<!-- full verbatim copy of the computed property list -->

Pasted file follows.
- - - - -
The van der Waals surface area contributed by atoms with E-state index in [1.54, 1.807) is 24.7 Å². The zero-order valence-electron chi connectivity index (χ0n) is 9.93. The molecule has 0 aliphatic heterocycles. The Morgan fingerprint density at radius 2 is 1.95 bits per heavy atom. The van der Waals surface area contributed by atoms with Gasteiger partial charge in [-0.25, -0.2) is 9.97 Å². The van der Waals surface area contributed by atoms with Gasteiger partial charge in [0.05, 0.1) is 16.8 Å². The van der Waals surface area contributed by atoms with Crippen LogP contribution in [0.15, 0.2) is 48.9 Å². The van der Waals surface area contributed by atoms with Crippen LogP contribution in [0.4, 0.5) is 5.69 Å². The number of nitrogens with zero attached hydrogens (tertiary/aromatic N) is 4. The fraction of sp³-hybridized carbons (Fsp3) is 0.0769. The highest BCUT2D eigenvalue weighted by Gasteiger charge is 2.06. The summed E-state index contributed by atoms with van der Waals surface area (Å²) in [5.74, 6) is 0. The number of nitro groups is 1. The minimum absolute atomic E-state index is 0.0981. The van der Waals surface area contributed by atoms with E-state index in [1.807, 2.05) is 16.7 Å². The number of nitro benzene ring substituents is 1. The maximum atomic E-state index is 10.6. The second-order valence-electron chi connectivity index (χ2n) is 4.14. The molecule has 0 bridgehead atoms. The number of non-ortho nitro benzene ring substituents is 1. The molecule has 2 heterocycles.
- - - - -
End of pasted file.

The van der Waals surface area contributed by atoms with E-state index in [1.54, 1.807) is 24.7 Å². The zero-order valence-electron chi connectivity index (χ0n) is 9.93. The molecule has 0 aliphatic heterocycles. The Morgan fingerprint density at radius 2 is 1.95 bits per heavy atom. The van der Waals surface area contributed by atoms with Gasteiger partial charge in [-0.25, -0.2) is 9.97 Å². The van der Waals surface area contributed by atoms with Gasteiger partial charge in [0.05, 0.1) is 16.8 Å². The van der Waals surface area contributed by atoms with Crippen LogP contribution in [0.15, 0.2) is 48.9 Å². The van der Waals surface area contributed by atoms with Crippen LogP contribution in [0.4, 0.5) is 5.69 Å². The number of nitrogens with zero attached hydrogens (tertiary/aromatic N) is 4. The fraction of sp³-hybridized carbons (Fsp3) is 0.0769. The highest BCUT2D eigenvalue weighted by Gasteiger charge is 2.06. The summed E-state index contributed by atoms with van der Waals surface area (Å²) in [5.74, 6) is 0. The number of nitro groups is 1. The minimum absolute atomic E-state index is 0.0981. The van der Waals surface area contributed by atoms with E-state index in [1.807, 2.05) is 16.7 Å². The number of nitro benzene ring substituents is 1. The maximum atomic E-state index is 10.6. The second-order valence-electron chi connectivity index (χ2n) is 4.14. The molecule has 0 bridgehead atoms. The number of non-ortho nitro benzene ring substituents is 1. The molecule has 2 heterocycles.